Box S.1 - Structural transformation and job creation in Egypt: a missing link

A key challenge facing Egypt is how to achieve more inclusive growth which both raises productivity and creates good jobs. High unemployment is a long-standing problem and has become increasingly urgent over the past two and a half years, rising to 13.2 per cent in 2013, up from 9 per cent in 2010. The economy needs to grow by around 6-7 per cent annually just to absorb the 700,000 new entrants to the labour market every year. Furthermore, many jobs created in recent years have been in low-wage sectors such as agriculture. Unless new opportunities become available to the growing numbers of jobless young Egyptians, social unrest may further undermine the likelihood of a stable transition.

Egypt's difficulties in creating high-quality jobs partly reflect an incomplete structural transformation. Low-productivity sectors continue to dominate job creation, while the employment shares of manufacturing and services remain low (see Chart S.1.1). This contrasts with the experiences of many emerging market economies, which have boosted per capita income and high-quality job creation by reallocating labour to more productive sectors.1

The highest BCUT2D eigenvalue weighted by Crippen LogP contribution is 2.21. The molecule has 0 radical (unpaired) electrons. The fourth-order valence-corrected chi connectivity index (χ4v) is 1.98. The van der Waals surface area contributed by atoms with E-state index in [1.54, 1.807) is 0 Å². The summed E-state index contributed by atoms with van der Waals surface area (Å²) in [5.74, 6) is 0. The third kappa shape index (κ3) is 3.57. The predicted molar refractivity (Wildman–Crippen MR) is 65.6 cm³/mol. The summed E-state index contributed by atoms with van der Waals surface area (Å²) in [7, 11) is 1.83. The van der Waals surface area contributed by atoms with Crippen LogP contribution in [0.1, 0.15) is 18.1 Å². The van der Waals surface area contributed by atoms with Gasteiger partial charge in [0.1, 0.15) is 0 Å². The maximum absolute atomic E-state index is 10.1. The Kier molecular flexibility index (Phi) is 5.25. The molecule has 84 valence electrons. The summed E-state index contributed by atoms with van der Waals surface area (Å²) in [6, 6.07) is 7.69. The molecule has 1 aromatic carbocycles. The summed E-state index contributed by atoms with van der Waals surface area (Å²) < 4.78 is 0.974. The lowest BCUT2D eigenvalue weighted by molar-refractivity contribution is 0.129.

Charts S.1.2 and S.1.3 contrast Egypt’s economic transformation with the experiences of Thailand and Turkey, which had levels of purchasing power parity-adjusted GDP per capita in the 1990s that were similar to those of Egypt in the 2000s. Those countries experienced large increases in the employment shares of relatively productive sectors – in particular, manufacturing and tourism – which offset large contractions in the employment shares of agriculture. This improved the distribution of jobs and allowed increases in wages and value added.

In Egypt the decline in the employment shares of low-productivity sectors has been slow. In 2010 over 50 per cent of employed Egyptians still worked in agriculture or the public sector. The largest increase in the share of jobs had been in construction, which was an unproductive sector burdened by a lack of modernisation and an abundance of unskilled workers. Meanwhile, the employment share of private sector services had almost stagnated, contrasting sharply with other emerging economies.

Chart S.1.1

Source: EBRD Calculations with CAPMAS Annual Labour Force Survey and Ministry of Economic Development data.
Note: The chart shows the change in each sector's share of employment (on the x-axis) plotted against the sector's relative labour productivity (y-axis). Relative labour productivity is end-of-period sector GDP per capita as a share of the economy-wide GDP per capita. The size of the circle represents the share of employment in 2000.